Discriminants are cool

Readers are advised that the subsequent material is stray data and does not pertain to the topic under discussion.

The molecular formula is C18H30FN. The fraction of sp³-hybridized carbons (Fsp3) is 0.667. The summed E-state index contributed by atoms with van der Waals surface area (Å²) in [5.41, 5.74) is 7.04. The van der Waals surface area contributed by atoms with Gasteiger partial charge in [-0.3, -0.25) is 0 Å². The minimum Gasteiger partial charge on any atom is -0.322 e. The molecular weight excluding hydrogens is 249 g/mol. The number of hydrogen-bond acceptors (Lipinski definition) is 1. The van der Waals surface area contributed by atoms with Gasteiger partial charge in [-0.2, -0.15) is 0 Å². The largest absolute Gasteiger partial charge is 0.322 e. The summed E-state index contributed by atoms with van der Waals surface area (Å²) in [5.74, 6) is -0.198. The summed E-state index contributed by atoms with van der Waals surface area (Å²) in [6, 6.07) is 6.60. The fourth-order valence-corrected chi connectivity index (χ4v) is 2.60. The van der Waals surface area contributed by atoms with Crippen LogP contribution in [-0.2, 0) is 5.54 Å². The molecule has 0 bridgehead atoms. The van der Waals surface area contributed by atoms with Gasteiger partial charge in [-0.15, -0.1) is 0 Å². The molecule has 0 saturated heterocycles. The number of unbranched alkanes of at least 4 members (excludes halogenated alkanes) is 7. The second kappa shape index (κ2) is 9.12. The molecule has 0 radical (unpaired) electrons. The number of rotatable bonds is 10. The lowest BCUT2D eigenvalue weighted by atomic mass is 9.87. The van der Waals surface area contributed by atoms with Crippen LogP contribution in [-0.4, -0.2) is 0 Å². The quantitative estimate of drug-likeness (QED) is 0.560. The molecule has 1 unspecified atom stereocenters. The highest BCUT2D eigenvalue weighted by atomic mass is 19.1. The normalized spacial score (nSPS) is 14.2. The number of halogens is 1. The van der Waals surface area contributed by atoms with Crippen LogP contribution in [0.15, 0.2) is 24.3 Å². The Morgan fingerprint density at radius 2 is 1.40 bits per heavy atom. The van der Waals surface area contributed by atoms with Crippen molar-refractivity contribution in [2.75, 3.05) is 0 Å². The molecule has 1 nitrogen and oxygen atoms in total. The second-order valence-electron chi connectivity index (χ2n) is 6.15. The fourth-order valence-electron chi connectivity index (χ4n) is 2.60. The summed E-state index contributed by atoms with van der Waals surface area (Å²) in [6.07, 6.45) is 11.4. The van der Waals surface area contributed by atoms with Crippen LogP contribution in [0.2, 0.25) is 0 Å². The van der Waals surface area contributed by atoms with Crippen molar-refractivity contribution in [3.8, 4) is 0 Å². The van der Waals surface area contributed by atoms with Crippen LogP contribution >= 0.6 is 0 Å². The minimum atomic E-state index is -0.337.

The idea of a discriminant is that it encodes information about the roots of a polynomial and allows us to get at it without actually finding those roots which can be very difficult in the general case. Let's look at quadratic polynomials. We want a quick calculation which will tell us how many distinct roots it has and if those roots are real or complex. The general quadratic polynomial is ax2 + bx + c = 0 But we are only interested in knowing where it's zero and so we can multiply it by a constant because the result will still be zero and no new zeros will be introduced. In this case, we use 1/a, to get (Eqn 1) x2 + (b/a)x + c/a = 0 On the other hand, we know that if r1 and r2 are the roots, then the above factors as (x - r1)(x - r2) and multiplying it out, we get (Eqn 2) x2 - (r1 + r2)x + r1r2 So we can look at (Eqn 1) and (Eqn 2) and equate their coefficients: b/a = - (r1 + r2) c/a = r1r2 Now, we're trying to find a way to "cheat" and know stuff about the roots without actually finding them. Consider the difference r1 - r2. If the two roots are the same, then it will be zero. If the two roots are complex, then we know that they're of the form s + it, s - it and the result will be 2it which is pure imaginary. If the roots are both real, then the difference will be non-zero (either positive or negative). That's sort of messy. If we squared it, then any non-zero real (i.e., two distinct real roots) would square to a positive, zero (i.e., one real root, repeated twice) would square to zero and a pure imaginary (i.e. a pair of complex conjugates) would square to a negative number. This would be much nicer. So that's one indication that we want to shoot for an expression that's equal to (r1 - r2)2 Another indication is that if we look at our expressions for b/a and c/a, we see that one is degree 1 in the roots and the other is degree 2 in the roots. So let's square b/a to get (b/a)2 = r12 + r22 + 2r1r2 Which is degree 2. Now let's expand out our target to get (r1 - r2)2 = r12 + r22 - 2r1r2 But r12 + r22 = (b/a)2 - 2(c/a) and 2r1r2 = 2(c/a) so we get (r1 - r2)2 = [(b/a)2 - 2(c/a)] - 2(c/a) = (b/a)2 - 4(c/a) So we're pretty much done. The one annoying thing is that we'll have to square a and do division. But if we multiply both sides by a2, then we won't change the sign and so won't lose any information We write the discriminant of f(x) = ax2 + bx + c as d(f). Then we get d(f) = a2(r1 - r2)2 = b2 - 4ac It's true that we could have read that off of the quadratic equation (which is how it's normally introduced) but that doesn't generalize degrees higher than four. This method of finding it will work for any degree.